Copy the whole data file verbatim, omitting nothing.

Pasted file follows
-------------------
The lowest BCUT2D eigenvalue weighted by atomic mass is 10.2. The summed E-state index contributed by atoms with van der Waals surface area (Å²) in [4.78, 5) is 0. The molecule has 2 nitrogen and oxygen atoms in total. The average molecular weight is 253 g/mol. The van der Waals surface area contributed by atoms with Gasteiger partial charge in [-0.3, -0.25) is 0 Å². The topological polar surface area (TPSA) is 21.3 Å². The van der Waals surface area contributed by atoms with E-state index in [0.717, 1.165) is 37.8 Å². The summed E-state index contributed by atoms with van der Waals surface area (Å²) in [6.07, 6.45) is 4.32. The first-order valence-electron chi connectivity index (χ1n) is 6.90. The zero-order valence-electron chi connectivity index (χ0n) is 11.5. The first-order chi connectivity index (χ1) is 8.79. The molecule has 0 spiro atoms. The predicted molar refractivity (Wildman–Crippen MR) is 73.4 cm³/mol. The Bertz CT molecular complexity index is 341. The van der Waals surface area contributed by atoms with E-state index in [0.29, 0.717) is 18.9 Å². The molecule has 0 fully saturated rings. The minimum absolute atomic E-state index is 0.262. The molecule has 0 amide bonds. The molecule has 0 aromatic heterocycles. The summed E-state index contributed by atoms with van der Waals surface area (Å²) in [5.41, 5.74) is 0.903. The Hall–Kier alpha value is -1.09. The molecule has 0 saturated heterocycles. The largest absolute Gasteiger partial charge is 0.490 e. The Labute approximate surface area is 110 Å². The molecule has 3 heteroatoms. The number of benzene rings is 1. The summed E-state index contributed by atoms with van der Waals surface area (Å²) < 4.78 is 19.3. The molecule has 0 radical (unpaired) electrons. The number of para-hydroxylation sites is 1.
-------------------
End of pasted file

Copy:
The lowest BCUT2D eigenvalue weighted by atomic mass is 10.2. The summed E-state index contributed by atoms with van der Waals surface area (Å²) in [4.78, 5) is 0. The molecule has 2 nitrogen and oxygen atoms in total. The average molecular weight is 253 g/mol. The van der Waals surface area contributed by atoms with Gasteiger partial charge in [-0.3, -0.25) is 0 Å². The topological polar surface area (TPSA) is 21.3 Å². The van der Waals surface area contributed by atoms with E-state index in [0.717, 1.165) is 37.8 Å². The summed E-state index contributed by atoms with van der Waals surface area (Å²) in [6.07, 6.45) is 4.32. The first-order valence-electron chi connectivity index (χ1n) is 6.90. The zero-order valence-electron chi connectivity index (χ0n) is 11.5. The first-order chi connectivity index (χ1) is 8.79. The molecule has 0 spiro atoms. The predicted molar refractivity (Wildman–Crippen MR) is 73.4 cm³/mol. The Bertz CT molecular complexity index is 341. The van der Waals surface area contributed by atoms with E-state index in [0.29, 0.717) is 18.9 Å². The molecule has 0 fully saturated rings. The minimum absolute atomic E-state index is 0.262. The molecule has 0 amide bonds. The molecule has 0 aromatic heterocycles. The summed E-state index contributed by atoms with van der Waals surface area (Å²) in [5.41, 5.74) is 0.903. The Hall–Kier alpha value is -1.09. The molecule has 0 saturated heterocycles. The largest absolute Gasteiger partial charge is 0.490 e. The Labute approximate surface area is 110 Å². The molecule has 3 heteroatoms. The number of benzene rings is 1. The summed E-state index contributed by atoms with van der Waals surface area (Å²) < 4.78 is 19.3. The molecule has 0 radical (unpaired) electrons. The number of para-hydroxylation sites is 1.